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Digital Subscriptions > MusicTech > Jun-18 > PHAT FX IN LOGIC PRO X


Logic Pro X’s Phat FX brings together a range of lo-fi, body-enhancing treatments in one plug-in. Mark Cousins explores the grungier side of signal processing…


When it comes to lo-fi treatments, there’s a collection of effects that sit well together: filtering, distortion and compression. Getting that perfect ‘gritty’ drum loop, for example, often includes a dynamic combination of these effects, so that a drum loop is overdriven, then compressed before finally being filtered. Logic Pro X’s new Phat FX plug-in is arguably the perfect choice for this application, combining numerous lo-fi treatments in the one plug-in. With a flexible signal path and additional modulation options, it could become a one-stop-shop for interesting and unusual signal processing treatment.


The list of signal processing options included in Phat FX should be familiar to anyone using Logic Pro X. Indeed, they arguably replicate the sound and performance of many existing singular plug-ins. At the top of the interface are two forms of timbral modification – a simple band-pass filter as well as additional multimode filter. The band-pass effect is, of course, a quick and easy way of trimming either end of the frequency spectrum, leaving a narrow frequency, mid-range effect like a telephone line. The multi-mode filter is a more complex beast with multiple different strengths and types of filter, as well as more esoteric options like ring mod, downsampling and comb filtering.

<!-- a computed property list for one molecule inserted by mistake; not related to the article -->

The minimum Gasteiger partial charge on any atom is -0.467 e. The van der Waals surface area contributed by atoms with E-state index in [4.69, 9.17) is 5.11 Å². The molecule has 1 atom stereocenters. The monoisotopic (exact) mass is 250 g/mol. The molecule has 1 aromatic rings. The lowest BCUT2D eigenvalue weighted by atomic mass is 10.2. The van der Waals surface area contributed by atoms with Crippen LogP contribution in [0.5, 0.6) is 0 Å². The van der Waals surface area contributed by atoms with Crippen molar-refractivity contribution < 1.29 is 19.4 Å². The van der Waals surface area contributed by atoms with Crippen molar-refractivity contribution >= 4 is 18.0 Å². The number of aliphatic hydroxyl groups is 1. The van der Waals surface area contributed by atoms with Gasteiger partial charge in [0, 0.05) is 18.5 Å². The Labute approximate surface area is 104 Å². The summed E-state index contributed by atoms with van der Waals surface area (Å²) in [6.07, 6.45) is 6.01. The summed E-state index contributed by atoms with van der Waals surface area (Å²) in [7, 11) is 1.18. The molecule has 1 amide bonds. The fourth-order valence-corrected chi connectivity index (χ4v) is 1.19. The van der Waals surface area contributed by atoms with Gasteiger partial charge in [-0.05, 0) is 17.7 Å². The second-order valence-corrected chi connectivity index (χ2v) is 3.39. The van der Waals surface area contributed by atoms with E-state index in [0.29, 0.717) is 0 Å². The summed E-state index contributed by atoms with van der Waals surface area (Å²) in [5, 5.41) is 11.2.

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About MusicTech

Though it was only a few issues ago that we contemplated the future of music, we came to the realisation that the future is now! With more effects at our disposal than ever before, we tour the modern arsenal of plug-in effects, tools and software that you might not even realise existed! Elsewhere, we speak to the legendary DJ Jazzy Jeff about his production and DJing ethos, and join Detroit-based artist Klayton, whose love of 80s electronic and metal bands has borne many fruitful projects, not to mention an amazing studio. We put Hans Zimmer Strings to the test, as well as a slew of new pieces of gear and software in our expanded reviews section. Additionally, there’s 4 new tutorials for Live, Logic, Cubase and Pro Tools, brand-new tips, retrospectives and our Essential Guide series draws to a close with a 101 to recording. We hope you enjoy the issue!